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Westmark Commercial Mortgage Fund IV v. Teenform Associates, L.P.

362 N.J. Super. 336, 827 A.2d 1154 (App. Div. 2003)

MORTGAGES; REMEDIES—A court analyzes a borrower’s challenges to the amount of late fees, the default interest rate, prepayment penalties, and attorneys’ fee and upholds all of those provisions on the basis of their reasonableness.

In the context of a mortgage foreclosure action, the borrower disputed its lender’s claim for late fees, default interest, prepayment fees, and attorneys’ fees. The promissory note provided for all four items.

The note provided for a late charge of six percent of the overdue amount. The borrower contended that this was a penalty and not representative of the actual damages that the lender would incur. It pointed to a 1964 case that set forth the proposition that “[p]arties to a contract may not fix a penalty for its breach ... such a contract is unlawful.” The Court rejected this based, in part, based on the New Jersey Supreme Court’s 1999 opinion in MetLife v. Washington Avenue Associates, L.P., 159 N.J. 484. In that case, the Court held that the test is whether a late fee is reasonable and that “liquidated damages clauses in a commercial context between sophisticated parties are presumptively reasonable.” The burden to show otherwise is on the party challenging the unreasonableness of a particular charge. That case recognized that “five percent was not an unusually large or unreasonable fee in commercial transactions.” Here, the borrower presented no evidence that six percent was unreasonable in the context of the case, and consequently did not overcome the presumption of reasonableness.

The note also provided for default interest at two percent above the interest rate otherwise payable. The borrower challenged that clause on the same basis as it challenged the late fees, but the Court applied the same analysis and reached the same conclusion. In the MetLife case, the default rate was three percentage points higher than the contract rate. Consequently, without evidence presented to the contrary, a two percent “bump” in interest after default was found to be reasonable.

The note stated that the borrower had no right to prepay the loan without paying a prepayment premium. Further, the prepayment premium could also be charged in the event of an acceleration of the loan. All of the prepayment language was set forth in bold and was immediately followed with a space for the borrower’s initials, which was completed, “signaling agreement to those terms.” Under New Jersey law, a borrower does not have the right “to prepay a commercial loan, unless the documents afford that right.” According to the Restatement (Third) of Property: Mortgages, “[t]he primary purposes of these clauses is to protect the mortgagee against the loss of a favorable interest yield… .” Essentially, “prepayment fees are nothing more than liquidated damages clauses.” This does not mean that a lender can demand any level of prepayment premium. According to the Court, “[a] prepayment premium cannot be charged, for instance, if the prepayment is the result of a property having been taken by eminent domain” or “from destruction of the property by casualty such as fire and insurance proceeds are used to pay the loan.” It acknowledged contrary opinions in other states concerning whether a payment penalty could be charged after collection, but sided with the Restatement (Third) of Property and with “those authorities which permit collection of a prepayment penalty in the event of acceleration.” Even though “there is a certain ineluctable logic to the statement that payment after acceleration cannot be considered prepayment, [the Court perceived] no reason why the debtor should be relieved of the terms of the contract freely entered into.” The test of enforceability for a prepayment penalty is “reasonableness.” Again, the borrower presented no evidence that the prepayment penalty was unreasonable and the Court upheld the charge.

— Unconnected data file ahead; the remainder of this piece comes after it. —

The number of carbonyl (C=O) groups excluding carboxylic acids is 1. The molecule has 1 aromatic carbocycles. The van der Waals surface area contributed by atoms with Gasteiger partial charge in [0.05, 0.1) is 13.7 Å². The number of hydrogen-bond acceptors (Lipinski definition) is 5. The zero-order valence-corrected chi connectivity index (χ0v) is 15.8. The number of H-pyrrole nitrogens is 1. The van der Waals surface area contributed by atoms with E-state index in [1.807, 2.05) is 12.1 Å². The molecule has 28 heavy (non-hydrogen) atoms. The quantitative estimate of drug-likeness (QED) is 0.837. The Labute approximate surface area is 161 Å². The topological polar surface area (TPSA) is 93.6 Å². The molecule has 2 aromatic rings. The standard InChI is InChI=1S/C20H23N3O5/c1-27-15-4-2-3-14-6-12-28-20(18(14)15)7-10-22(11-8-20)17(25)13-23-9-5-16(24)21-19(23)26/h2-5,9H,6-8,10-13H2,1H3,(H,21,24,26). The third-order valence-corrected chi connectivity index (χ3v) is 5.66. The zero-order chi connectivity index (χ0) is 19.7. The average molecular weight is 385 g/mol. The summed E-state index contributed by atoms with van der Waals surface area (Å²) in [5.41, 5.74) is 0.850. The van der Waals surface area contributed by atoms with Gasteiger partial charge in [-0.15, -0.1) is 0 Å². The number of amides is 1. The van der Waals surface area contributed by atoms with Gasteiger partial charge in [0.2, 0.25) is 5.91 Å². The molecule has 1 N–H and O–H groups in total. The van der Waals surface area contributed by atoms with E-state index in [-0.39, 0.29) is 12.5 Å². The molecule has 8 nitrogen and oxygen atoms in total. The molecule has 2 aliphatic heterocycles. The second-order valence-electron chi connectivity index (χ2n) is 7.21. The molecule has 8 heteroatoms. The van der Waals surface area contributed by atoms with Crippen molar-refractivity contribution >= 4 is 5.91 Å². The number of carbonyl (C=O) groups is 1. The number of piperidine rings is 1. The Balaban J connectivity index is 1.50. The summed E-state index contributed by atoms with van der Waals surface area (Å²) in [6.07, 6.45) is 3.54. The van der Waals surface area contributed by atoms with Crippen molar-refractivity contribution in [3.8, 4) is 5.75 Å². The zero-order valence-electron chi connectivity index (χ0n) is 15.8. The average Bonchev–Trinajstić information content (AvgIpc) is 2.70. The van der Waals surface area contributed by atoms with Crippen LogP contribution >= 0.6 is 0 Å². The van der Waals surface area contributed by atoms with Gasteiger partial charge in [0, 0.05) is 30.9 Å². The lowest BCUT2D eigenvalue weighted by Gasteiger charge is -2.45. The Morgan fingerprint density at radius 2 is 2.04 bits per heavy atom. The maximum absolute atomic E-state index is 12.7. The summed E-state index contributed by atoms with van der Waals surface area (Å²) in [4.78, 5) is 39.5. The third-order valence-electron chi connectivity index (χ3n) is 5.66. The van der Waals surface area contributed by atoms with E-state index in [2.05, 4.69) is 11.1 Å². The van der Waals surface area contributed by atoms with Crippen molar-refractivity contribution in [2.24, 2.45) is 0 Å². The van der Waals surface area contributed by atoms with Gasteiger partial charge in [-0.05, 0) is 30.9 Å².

Under the Rules of Court, attorneys’ fees in foreclosure actions are to be set by a court in a foreclosure action on a sliding, percentage scale. Here, the borrower complained that the mortgagee’s counsel did not file an appropriate affidavit of services. Unfortunately for the borrower, the applicable Court Rule exempts tax and mortgage foreclosure actions from the affidavit requirement. The reason is that the Court Rule provides for a fixed, sliding scale. When comparing the fee actually awarded by the lower court to the sliding scale, the Appellate Division first subtracted separate fee awards that had been granted “in connection with motions in aid of litigant’s rights that the [mortgagee] had been forced to file.” After subtracting those fees as well as costs, the balance of the attorneys’ fees had been correctly determined by the lower court.

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